A new story in the Seattle Times describes the difficult journey that salmon take from freshwater rivers and streams to the Pacific Ocean, and then back to the Northwest streams in which they were born.
The salmon face long odds, which makes it even more critical that humans do all we can to help the iconic species.
“Salmon are important to all of us in Washington,” says Jeff Davis, Assistant Habitat Program Director for the Washington Department of Fish and Wildlife. “They matter socially, they matter culturally, and they matter economically. We must do everything we can to help the salmon survive their arduous and remarkable journey, and complete their homeward migration to start the cycle again.”
As WFPA Executive Director Mark Doumit wrote in the Seattle Times earlier this summer, there are several state agencies that are working to clear the fish passage barriers that stop many salmon from making it back to their birthplaces to spawn. The more recent Times article notes that it’s forest landowners who have played the largest role in clearing the barriers.
These landowners have contributed their own money — more than $300 million invested in infrastructure to open up 5,100 miles of historic fish habitat. Private and state forest landowners are 84 percent done with their goal and are on track to clear all the fish passage barriers in forested streams by 2021.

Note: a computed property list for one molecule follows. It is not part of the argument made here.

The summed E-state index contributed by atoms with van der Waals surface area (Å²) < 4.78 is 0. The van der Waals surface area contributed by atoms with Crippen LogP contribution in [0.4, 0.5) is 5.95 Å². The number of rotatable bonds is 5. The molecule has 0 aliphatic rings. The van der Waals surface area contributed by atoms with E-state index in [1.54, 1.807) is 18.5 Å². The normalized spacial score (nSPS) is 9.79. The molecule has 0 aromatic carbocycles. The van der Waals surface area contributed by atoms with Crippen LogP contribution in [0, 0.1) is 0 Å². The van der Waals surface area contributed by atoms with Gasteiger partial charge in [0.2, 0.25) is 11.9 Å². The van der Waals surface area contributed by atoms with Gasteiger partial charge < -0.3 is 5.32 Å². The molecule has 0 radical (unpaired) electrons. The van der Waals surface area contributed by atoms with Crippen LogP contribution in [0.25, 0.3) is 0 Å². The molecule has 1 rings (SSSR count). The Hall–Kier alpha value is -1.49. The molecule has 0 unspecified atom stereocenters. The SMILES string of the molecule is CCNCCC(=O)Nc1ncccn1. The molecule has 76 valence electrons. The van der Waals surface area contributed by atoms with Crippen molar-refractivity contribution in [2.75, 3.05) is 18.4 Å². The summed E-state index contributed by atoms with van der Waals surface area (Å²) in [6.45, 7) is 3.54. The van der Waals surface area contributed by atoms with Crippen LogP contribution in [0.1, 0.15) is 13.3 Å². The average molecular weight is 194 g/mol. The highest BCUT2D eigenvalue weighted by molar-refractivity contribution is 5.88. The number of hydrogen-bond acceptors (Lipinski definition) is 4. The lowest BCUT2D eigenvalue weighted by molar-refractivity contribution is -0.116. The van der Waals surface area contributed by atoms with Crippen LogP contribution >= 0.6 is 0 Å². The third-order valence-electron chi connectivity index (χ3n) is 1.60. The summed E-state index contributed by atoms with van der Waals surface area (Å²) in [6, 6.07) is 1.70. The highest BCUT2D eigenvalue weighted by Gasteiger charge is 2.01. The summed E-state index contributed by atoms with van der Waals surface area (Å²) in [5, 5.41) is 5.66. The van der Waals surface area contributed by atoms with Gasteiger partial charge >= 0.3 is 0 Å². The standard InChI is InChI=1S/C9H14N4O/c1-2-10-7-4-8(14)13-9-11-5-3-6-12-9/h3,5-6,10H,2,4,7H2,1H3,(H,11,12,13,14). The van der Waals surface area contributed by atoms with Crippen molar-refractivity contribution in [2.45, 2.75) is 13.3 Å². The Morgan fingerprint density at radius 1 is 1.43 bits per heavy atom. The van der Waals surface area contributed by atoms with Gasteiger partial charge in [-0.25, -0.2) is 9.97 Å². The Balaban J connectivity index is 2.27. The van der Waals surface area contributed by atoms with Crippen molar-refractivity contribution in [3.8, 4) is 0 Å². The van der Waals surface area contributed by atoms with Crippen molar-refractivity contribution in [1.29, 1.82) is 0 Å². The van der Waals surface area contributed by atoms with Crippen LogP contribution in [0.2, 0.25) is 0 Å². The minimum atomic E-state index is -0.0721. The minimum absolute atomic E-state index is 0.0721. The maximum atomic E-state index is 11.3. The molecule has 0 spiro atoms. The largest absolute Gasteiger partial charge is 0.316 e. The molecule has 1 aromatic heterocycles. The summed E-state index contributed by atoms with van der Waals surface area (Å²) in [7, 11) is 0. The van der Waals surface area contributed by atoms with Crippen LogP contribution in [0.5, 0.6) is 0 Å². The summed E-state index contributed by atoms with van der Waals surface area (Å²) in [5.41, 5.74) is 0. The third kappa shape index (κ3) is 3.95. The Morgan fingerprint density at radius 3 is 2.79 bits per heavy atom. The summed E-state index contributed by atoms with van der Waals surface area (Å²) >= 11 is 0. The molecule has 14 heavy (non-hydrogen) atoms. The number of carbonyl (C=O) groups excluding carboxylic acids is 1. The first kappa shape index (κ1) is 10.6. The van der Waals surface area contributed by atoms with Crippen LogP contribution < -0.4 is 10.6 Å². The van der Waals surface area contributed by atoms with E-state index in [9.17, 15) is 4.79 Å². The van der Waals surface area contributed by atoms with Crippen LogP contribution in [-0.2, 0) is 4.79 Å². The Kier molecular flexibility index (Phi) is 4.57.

“This is a long-term process to bring the fish back,” says Mark Doumit, Executive Director of the Washington Forest Protection Association. “If you take it in smaller, bite-size pieces, forest landowners have found the problems of replacing fish barriers is doable.”
Forest landowners help protect salmon not just by clearing fish passage but by their commitment to environmental stewardship.
The role that private forest landowners play is hard to overstate — leaving trees and vegetation along the banks that provide critical shade for salmon and trout, and setting aside uncut buffer zones along creeks and streams as they harvest timber. This helps keep water cool, and the vegetation keeps soil stable, with less sediment running off into the streams.
These practices are not easy to perform, nor are they inexpensive, but they are making a positive difference in protecting salmon populations that have tremendous economic and cultural value for our region.